Still, she notes that her profits are balanced by all the costs that go into her operation. These include staffing, shipping, delivery, supplies and packaging.
A growing industry
But those aren’t the only business models that keep tree lots humming across Chicago each season. Some lots are actually fundraisers run by scout troops, schools or churches. They often do a mix of pre-order and on-site sales of trees on their properties.
More are also popping up near restaurants, where outdoor seating areas can conveniently morph into tree lots this time of year. This includes 90 Miles restaurant on Clybourn Avenue, and Big Star, a taco joint in Wicker Park. Diners at Big Star sometimes become tree buyers and vice versa.
Chicago entrepreneur Chris Hohenstein has run the Big Star tree lot for five years. It’s an outgrowth of his online-only City Tree Delivery that he started in 2008. This year he has two physical lots that he says complement his online operation.
“A lot of people like the convenience of ordering their tree online,” Hohenstein says. “But these lots have been great for buyers who want to see and smell their tree first. The locations create a lot of atmosphere. Big Star has drink specials for people who get a tree, and at our North Center location we partner with a nonprofit that sets up a hot cocoa stand on weekends.”
Despite all the work leading up to the big day, all the vendors tell us they’re usually able to wrap up several days before Christmas — well in time to celebrate themselves.
Arneson says he donates extra trees to charity or the Lincoln Park Zoo to use for the animals. As a last resort, he chips them up for mulch.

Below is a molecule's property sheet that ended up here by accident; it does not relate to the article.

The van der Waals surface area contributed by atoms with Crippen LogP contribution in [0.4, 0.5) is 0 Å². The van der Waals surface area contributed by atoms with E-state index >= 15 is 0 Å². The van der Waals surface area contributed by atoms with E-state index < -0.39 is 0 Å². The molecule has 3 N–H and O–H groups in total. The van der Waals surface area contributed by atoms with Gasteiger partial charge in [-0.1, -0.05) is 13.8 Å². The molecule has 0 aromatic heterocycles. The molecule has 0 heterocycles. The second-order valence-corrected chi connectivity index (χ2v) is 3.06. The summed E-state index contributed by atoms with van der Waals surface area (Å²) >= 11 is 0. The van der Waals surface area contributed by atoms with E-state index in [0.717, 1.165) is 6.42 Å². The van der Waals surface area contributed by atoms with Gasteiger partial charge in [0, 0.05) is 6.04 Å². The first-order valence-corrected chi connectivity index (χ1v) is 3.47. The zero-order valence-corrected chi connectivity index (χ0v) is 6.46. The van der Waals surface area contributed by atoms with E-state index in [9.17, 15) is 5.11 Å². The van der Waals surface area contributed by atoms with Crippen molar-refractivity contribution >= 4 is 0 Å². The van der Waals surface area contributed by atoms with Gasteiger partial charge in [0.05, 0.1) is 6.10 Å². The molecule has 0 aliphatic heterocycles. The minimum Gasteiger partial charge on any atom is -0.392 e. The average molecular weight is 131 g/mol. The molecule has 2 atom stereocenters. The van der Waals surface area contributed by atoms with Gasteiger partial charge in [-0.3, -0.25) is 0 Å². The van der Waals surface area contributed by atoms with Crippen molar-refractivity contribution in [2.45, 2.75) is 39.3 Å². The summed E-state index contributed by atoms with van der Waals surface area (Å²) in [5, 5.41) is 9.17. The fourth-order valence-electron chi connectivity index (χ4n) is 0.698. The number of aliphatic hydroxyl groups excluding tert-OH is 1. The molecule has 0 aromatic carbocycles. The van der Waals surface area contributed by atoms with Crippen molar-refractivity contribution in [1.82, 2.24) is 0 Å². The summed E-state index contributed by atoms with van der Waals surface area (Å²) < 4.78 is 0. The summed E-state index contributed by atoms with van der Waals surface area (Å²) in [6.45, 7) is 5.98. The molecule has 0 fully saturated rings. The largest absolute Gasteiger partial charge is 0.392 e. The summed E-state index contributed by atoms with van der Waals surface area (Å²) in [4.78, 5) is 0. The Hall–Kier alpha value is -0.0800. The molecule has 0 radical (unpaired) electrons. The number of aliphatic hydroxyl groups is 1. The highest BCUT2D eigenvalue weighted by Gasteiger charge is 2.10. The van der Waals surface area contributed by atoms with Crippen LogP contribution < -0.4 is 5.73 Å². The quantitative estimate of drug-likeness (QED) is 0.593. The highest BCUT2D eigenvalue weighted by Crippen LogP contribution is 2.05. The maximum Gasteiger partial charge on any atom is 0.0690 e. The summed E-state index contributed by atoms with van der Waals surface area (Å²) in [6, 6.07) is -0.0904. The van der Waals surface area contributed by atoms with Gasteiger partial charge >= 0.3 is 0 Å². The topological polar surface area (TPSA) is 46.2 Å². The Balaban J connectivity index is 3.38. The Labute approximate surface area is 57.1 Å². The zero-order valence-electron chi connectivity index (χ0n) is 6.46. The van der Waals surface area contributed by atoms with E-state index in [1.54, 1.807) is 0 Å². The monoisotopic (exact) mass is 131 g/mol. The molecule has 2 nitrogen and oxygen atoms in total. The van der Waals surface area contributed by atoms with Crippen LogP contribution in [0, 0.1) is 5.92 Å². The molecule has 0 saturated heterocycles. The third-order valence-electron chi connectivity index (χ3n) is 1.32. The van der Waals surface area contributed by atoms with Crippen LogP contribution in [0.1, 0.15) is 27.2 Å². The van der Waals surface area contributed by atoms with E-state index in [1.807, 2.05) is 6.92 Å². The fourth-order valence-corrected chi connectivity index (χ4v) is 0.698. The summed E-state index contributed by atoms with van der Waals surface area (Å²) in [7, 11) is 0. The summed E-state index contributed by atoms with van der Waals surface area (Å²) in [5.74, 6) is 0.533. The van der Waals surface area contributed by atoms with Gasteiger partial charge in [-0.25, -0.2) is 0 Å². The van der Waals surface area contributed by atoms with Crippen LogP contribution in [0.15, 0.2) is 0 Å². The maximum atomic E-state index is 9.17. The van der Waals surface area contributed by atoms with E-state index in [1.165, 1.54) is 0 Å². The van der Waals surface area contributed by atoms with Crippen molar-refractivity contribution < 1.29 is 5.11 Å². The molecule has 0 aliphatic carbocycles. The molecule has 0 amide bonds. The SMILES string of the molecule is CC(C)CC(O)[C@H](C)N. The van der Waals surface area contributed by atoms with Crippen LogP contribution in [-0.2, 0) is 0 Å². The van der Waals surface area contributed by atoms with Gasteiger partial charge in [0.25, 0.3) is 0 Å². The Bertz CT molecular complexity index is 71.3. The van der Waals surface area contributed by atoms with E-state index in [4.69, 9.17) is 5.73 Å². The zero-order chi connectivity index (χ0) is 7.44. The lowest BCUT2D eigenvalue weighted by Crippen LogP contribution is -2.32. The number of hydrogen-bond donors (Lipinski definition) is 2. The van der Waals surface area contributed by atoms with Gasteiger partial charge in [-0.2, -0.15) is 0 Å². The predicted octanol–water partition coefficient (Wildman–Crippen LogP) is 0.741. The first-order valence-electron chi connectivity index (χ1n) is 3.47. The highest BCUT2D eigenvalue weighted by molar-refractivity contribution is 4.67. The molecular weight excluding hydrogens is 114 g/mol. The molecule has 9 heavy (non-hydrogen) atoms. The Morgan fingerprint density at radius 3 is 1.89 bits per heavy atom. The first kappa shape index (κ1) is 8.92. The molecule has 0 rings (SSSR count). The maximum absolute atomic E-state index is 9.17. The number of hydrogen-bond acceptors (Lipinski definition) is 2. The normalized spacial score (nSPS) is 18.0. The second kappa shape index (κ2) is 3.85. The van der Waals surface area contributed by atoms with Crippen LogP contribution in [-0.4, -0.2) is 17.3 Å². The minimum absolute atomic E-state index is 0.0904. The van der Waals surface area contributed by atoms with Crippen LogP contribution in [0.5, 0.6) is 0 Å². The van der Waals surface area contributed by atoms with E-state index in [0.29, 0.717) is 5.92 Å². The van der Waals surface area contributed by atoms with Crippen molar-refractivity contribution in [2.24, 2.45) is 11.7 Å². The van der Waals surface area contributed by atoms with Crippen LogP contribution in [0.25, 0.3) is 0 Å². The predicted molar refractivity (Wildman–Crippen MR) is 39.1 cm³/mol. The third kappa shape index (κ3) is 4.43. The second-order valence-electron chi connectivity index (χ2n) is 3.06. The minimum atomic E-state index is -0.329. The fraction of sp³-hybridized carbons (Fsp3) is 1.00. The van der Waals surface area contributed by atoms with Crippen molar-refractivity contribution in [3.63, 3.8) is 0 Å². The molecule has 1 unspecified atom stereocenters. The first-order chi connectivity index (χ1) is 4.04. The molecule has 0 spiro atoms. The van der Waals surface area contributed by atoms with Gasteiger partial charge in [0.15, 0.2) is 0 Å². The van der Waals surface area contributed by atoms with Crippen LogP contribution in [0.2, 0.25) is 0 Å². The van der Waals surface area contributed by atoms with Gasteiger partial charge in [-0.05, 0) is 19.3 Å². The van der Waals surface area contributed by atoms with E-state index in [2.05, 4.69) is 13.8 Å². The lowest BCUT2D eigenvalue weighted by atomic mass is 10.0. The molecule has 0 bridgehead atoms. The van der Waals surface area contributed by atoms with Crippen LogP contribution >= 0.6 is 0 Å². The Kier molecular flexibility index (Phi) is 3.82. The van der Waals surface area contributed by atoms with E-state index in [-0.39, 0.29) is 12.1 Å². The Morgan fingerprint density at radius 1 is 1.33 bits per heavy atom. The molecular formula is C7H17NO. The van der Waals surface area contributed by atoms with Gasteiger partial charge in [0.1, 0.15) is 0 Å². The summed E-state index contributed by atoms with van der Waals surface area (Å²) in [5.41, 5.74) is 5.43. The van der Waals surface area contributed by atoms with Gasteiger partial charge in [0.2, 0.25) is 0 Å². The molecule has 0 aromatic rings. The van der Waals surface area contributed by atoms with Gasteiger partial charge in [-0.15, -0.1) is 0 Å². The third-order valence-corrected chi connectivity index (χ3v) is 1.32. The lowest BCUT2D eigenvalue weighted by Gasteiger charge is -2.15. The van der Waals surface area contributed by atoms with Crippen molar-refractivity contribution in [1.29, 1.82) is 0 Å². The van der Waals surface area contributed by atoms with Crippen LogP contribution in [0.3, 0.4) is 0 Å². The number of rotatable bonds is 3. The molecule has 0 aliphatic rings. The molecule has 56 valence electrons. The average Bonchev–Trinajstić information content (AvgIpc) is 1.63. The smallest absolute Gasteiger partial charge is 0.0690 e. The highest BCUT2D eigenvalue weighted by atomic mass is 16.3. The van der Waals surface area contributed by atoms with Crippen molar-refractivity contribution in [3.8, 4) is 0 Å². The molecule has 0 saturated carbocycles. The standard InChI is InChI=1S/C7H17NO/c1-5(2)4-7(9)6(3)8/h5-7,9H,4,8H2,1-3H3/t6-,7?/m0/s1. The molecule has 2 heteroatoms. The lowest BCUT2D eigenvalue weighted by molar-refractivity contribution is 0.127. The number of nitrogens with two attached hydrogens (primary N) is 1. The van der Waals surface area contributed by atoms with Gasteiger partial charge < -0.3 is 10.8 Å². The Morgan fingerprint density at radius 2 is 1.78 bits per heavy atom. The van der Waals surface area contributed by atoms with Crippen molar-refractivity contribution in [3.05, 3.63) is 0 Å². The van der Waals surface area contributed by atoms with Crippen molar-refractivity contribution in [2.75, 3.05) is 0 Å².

But Speck says she has been experimenting with another solution. The week before Christmas she leaves all her unsold trees in the lot with an honor box and a suggested price of $20.
And for the most part, she says, people prove pretty honorable this time of year.
More about our questioner
Jessica Tansey is an East Coast native who moved to Chicago in 2010.
She works as the communication manager at The University of Chicago Consortium on School Research, which collects data on Chicago Public Schools.
When she’s not working, Jessica likes to cook, spend time with family and friends, “and take random adventures throughout the city.”
Jessica says she’s known as the “question queen” among her friends for her intense curiosity.
“They think I’m the biggest nerd,” she says. “But I’m super excited about this (story) and I’m going to send it to all of them.”
As for her own tree, Jessica and her husband picked up a 7-foot Fraser fir the week after Thanksgiving. They got it at a popular garden center near her Andersonville home. But, she notes, she made the decision long before she met Ivy Speck.